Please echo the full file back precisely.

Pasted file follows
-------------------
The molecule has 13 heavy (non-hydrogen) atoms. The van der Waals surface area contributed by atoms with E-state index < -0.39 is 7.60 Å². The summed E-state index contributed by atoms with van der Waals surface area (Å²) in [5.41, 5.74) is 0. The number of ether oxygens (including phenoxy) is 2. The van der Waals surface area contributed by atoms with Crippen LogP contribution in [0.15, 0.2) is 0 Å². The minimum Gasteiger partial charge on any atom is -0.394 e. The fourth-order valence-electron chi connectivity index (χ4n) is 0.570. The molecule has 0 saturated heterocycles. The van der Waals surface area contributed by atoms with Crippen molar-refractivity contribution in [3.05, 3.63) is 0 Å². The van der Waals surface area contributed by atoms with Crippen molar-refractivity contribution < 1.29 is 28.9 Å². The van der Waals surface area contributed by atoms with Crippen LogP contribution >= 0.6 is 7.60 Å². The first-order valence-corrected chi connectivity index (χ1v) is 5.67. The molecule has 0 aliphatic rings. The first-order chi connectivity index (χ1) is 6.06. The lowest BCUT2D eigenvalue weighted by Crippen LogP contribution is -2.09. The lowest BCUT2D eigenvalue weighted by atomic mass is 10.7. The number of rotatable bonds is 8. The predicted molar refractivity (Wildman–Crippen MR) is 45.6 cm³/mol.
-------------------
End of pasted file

The molecule has 13 heavy (non-hydrogen) atoms. The van der Waals surface area contributed by atoms with E-state index < -0.39 is 7.60 Å². The summed E-state index contributed by atoms with van der Waals surface area (Å²) in [5.41, 5.74) is 0. The number of ether oxygens (including phenoxy) is 2. The van der Waals surface area contributed by atoms with Crippen LogP contribution in [0.15, 0.2) is 0 Å². The minimum Gasteiger partial charge on any atom is -0.394 e. The fourth-order valence-electron chi connectivity index (χ4n) is 0.570. The molecule has 0 saturated heterocycles. The van der Waals surface area contributed by atoms with Crippen molar-refractivity contribution in [3.05, 3.63) is 0 Å². The van der Waals surface area contributed by atoms with Crippen molar-refractivity contribution < 1.29 is 28.9 Å². The van der Waals surface area contributed by atoms with Crippen LogP contribution >= 0.6 is 7.60 Å². The first-order valence-corrected chi connectivity index (χ1v) is 5.67. The molecule has 0 aliphatic rings. The first-order chi connectivity index (χ1) is 6.06. The lowest BCUT2D eigenvalue weighted by Crippen LogP contribution is -2.09. The lowest BCUT2D eigenvalue weighted by atomic mass is 10.7. The number of rotatable bonds is 8. The predicted molar refractivity (Wildman–Crippen MR) is 45.6 cm³/mol.